Caterpillar Inc. v. Lewis

519 U.S. 61, 117 S. Ct. 467 (1996)

 

RULE:

When a plaintiff files in state court a civil action over which the federal district courts would not have original jurisdiction based on diversity of citizenship, removal is proper within 30 days of the dismissal of the only non-diverse defendant.

FACTS:

Respondent, a Kentucky resident, was injured while operating a bulldozer, filed suit under state law with the Kentucky state court against the petitioner, an Illinois-based manufacturer and its Kentucky-based servicer. After the respondent settled with the servicer, the manufacturer filed a notice of removal with the district court, stating that the settlement resulted to a complete diversity of citizenship so as to produce federal jurisdiction. Respondent objected and moved for a remand of the case for lack of diversity but the district court denied his motion. Meanwhile, the servicer entered into a settlement of the subrogation claim with the insurance company which led to the dismissal of the servicer from the lawsuit by the district court. The case proceeded against the manufacturer as the sole defendant and judgment was entered for the manufacturer. This was reversed on appeal on the ground that the diversity of citizenship was incomplete since the insurance company remained a defendant by reason of subrogation.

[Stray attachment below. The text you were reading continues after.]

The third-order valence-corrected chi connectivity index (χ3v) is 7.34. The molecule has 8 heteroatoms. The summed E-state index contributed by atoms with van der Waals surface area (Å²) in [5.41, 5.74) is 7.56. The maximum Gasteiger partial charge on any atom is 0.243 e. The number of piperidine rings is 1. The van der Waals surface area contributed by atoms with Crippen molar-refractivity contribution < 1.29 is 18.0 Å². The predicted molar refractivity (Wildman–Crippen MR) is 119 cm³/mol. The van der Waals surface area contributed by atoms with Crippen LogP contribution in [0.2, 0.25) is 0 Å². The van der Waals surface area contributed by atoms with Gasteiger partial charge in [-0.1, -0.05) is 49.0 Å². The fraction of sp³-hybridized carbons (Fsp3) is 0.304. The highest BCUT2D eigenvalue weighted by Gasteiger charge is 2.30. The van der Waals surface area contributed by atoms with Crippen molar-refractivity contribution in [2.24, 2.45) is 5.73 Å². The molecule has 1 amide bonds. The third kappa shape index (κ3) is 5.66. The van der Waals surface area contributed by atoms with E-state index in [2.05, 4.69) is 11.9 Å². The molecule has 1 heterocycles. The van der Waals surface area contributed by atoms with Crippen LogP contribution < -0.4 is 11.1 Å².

ISSUE:

Can the manufacturer claim complete diversity as a result of the settlement between the respondent and the servicer?

ANSWER:

Yes.

CONCLUSION:

The court reversed the judgment from the court of appeals and remanded the cause. The court held that the district court's error in failing to remand respondent's lawsuit after it was improperly removed was not fatal to the subsequent adjudication because the federal jurisdictional requirements were satisfied when the judgment was entered. The court found that the jurisdictional defect of one nondiverse party, which existed when petitioner requested removal, was cured by an intervening settlement agreement reached by the nondiverse party. Thus, the district court had complete diversity before the trial occurred between petitioner and respondent, who were both diverse parties.

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